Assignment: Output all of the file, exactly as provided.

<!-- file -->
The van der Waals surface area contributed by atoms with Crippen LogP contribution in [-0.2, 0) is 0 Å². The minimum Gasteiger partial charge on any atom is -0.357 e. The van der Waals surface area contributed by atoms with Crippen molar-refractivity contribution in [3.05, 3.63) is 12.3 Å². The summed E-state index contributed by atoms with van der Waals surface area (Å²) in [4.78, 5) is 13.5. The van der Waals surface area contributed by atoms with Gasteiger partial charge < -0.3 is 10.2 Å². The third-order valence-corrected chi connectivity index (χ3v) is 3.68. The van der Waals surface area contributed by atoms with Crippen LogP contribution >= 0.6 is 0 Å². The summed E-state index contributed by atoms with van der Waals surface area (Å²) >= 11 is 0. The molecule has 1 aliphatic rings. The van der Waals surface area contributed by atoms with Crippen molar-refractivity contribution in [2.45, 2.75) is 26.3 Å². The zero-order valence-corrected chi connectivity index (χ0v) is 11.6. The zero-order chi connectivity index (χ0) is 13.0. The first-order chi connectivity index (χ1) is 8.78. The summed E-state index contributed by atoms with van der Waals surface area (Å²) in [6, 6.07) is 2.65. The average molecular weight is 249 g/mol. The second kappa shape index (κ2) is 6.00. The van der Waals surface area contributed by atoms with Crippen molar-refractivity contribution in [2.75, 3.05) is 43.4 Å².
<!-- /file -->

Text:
The van der Waals surface area contributed by atoms with Crippen LogP contribution in [-0.2, 0) is 0 Å². The minimum Gasteiger partial charge on any atom is -0.357 e. The van der Waals surface area contributed by atoms with Crippen molar-refractivity contribution in [3.05, 3.63) is 12.3 Å². The summed E-state index contributed by atoms with van der Waals surface area (Å²) in [4.78, 5) is 13.5. The van der Waals surface area contributed by atoms with Gasteiger partial charge < -0.3 is 10.2 Å². The third-order valence-corrected chi connectivity index (χ3v) is 3.68. The van der Waals surface area contributed by atoms with Crippen LogP contribution >= 0.6 is 0 Å². The summed E-state index contributed by atoms with van der Waals surface area (Å²) >= 11 is 0. The molecule has 1 aliphatic rings. The van der Waals surface area contributed by atoms with Crippen molar-refractivity contribution in [2.45, 2.75) is 26.3 Å². The zero-order valence-corrected chi connectivity index (χ0v) is 11.6. The zero-order chi connectivity index (χ0) is 13.0. The first-order chi connectivity index (χ1) is 8.78. The summed E-state index contributed by atoms with van der Waals surface area (Å²) in [6, 6.07) is 2.65. The average molecular weight is 249 g/mol. The second kappa shape index (κ2) is 6.00. The van der Waals surface area contributed by atoms with Crippen molar-refractivity contribution in [2.75, 3.05) is 43.4 Å².